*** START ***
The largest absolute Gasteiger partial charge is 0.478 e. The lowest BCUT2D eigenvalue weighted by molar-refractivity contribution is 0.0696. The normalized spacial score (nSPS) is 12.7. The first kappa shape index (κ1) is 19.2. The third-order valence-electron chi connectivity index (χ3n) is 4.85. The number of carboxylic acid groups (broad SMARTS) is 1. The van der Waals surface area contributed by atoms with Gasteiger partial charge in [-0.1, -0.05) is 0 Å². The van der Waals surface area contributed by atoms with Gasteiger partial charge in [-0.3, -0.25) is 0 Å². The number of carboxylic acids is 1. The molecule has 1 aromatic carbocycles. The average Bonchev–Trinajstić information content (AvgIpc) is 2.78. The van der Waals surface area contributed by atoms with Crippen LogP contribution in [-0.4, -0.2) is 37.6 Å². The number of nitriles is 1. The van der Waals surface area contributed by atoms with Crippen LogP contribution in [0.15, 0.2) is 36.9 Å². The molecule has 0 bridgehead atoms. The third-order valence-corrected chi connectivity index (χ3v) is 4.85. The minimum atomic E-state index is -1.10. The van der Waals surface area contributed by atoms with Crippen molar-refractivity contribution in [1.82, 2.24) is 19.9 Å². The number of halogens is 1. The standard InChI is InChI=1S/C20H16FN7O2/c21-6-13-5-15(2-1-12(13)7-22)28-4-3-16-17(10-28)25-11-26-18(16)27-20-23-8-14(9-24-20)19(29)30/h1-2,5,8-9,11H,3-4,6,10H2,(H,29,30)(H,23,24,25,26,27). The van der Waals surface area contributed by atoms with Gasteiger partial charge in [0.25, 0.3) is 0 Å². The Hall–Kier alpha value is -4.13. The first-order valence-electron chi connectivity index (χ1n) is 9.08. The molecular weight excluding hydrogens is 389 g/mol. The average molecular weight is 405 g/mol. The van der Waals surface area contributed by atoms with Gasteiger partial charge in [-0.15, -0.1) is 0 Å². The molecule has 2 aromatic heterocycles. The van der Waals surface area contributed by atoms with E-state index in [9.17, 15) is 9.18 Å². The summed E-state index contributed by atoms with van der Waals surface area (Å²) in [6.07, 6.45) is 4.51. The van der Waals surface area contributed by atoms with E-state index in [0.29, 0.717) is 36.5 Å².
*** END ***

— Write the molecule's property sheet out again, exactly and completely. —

The largest absolute Gasteiger partial charge is 0.478 e. The lowest BCUT2D eigenvalue weighted by molar-refractivity contribution is 0.0696. The normalized spacial score (nSPS) is 12.7. The first kappa shape index (κ1) is 19.2. The third-order valence-electron chi connectivity index (χ3n) is 4.85. The number of carboxylic acid groups (broad SMARTS) is 1. The van der Waals surface area contributed by atoms with Gasteiger partial charge in [-0.1, -0.05) is 0 Å². The van der Waals surface area contributed by atoms with Gasteiger partial charge in [-0.3, -0.25) is 0 Å². The number of carboxylic acids is 1. The molecule has 1 aromatic carbocycles. The average Bonchev–Trinajstić information content (AvgIpc) is 2.78. The van der Waals surface area contributed by atoms with Crippen LogP contribution in [-0.4, -0.2) is 37.6 Å². The number of nitriles is 1. The van der Waals surface area contributed by atoms with Crippen LogP contribution in [0.15, 0.2) is 36.9 Å². The molecule has 0 bridgehead atoms. The third-order valence-corrected chi connectivity index (χ3v) is 4.85. The minimum atomic E-state index is -1.10. The van der Waals surface area contributed by atoms with Crippen molar-refractivity contribution in [1.82, 2.24) is 19.9 Å². The number of halogens is 1. The standard InChI is InChI=1S/C20H16FN7O2/c21-6-13-5-15(2-1-12(13)7-22)28-4-3-16-17(10-28)25-11-26-18(16)27-20-23-8-14(9-24-20)19(29)30/h1-2,5,8-9,11H,3-4,6,10H2,(H,29,30)(H,23,24,25,26,27). The van der Waals surface area contributed by atoms with Gasteiger partial charge in [0.25, 0.3) is 0 Å². The Hall–Kier alpha value is -4.13. The first-order valence-electron chi connectivity index (χ1n) is 9.08. The molecular weight excluding hydrogens is 389 g/mol. The average molecular weight is 405 g/mol. The van der Waals surface area contributed by atoms with Gasteiger partial charge in [-0.15, -0.1) is 0 Å². The molecule has 2 aromatic heterocycles. The van der Waals surface area contributed by atoms with E-state index in [9.17, 15) is 9.18 Å². The summed E-state index contributed by atoms with van der Waals surface area (Å²) in [6.07, 6.45) is 4.51. The van der Waals surface area contributed by atoms with E-state index in [0.29, 0.717) is 36.5 Å².